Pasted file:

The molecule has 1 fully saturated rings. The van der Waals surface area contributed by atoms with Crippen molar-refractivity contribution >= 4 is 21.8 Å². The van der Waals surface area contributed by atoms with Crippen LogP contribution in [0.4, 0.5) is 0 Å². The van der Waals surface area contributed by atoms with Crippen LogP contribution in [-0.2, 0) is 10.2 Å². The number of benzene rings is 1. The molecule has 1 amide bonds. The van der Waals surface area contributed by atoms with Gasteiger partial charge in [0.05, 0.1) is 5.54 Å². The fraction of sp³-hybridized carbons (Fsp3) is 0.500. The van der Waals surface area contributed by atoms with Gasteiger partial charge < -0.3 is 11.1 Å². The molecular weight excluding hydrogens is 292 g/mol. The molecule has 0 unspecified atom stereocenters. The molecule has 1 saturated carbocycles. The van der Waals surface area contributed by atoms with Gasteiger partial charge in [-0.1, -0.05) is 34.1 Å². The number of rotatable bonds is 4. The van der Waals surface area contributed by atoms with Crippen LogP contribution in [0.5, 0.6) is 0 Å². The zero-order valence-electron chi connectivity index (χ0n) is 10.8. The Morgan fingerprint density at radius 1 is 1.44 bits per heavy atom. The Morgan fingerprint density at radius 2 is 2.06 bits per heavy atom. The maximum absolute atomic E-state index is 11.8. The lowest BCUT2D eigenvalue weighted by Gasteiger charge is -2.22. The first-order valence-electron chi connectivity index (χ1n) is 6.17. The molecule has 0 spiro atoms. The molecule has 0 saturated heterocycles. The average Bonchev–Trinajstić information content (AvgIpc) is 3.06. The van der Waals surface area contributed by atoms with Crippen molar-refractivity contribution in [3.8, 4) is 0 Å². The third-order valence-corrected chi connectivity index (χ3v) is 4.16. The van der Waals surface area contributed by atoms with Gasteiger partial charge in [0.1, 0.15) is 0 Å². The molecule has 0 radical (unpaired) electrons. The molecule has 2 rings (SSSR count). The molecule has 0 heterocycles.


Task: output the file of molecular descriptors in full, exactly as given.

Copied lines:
The molecule has 1 fully saturated rings. The van der Waals surface area contributed by atoms with Crippen molar-refractivity contribution >= 4 is 21.8 Å². The van der Waals surface area contributed by atoms with Crippen LogP contribution in [0.4, 0.5) is 0 Å². The van der Waals surface area contributed by atoms with Crippen LogP contribution in [-0.2, 0) is 10.2 Å². The number of benzene rings is 1. The molecule has 1 amide bonds. The van der Waals surface area contributed by atoms with Gasteiger partial charge in [0.05, 0.1) is 5.54 Å². The fraction of sp³-hybridized carbons (Fsp3) is 0.500. The van der Waals surface area contributed by atoms with Gasteiger partial charge < -0.3 is 11.1 Å². The molecular weight excluding hydrogens is 292 g/mol. The molecule has 0 unspecified atom stereocenters. The molecule has 1 saturated carbocycles. The van der Waals surface area contributed by atoms with Gasteiger partial charge in [-0.1, -0.05) is 34.1 Å². The number of rotatable bonds is 4. The van der Waals surface area contributed by atoms with Crippen LogP contribution in [0.5, 0.6) is 0 Å². The zero-order valence-electron chi connectivity index (χ0n) is 10.8. The Morgan fingerprint density at radius 1 is 1.44 bits per heavy atom. The Morgan fingerprint density at radius 2 is 2.06 bits per heavy atom. The maximum absolute atomic E-state index is 11.8. The lowest BCUT2D eigenvalue weighted by Gasteiger charge is -2.22. The first-order valence-electron chi connectivity index (χ1n) is 6.17. The molecule has 0 spiro atoms. The molecule has 0 saturated heterocycles. The average Bonchev–Trinajstić information content (AvgIpc) is 3.06. The van der Waals surface area contributed by atoms with Crippen molar-refractivity contribution in [3.8, 4) is 0 Å². The third-order valence-corrected chi connectivity index (χ3v) is 4.16. The van der Waals surface area contributed by atoms with Gasteiger partial charge in [0.1, 0.15) is 0 Å². The molecule has 0 radical (unpaired) electrons. The molecule has 2 rings (SSSR count). The molecule has 0 heterocycles.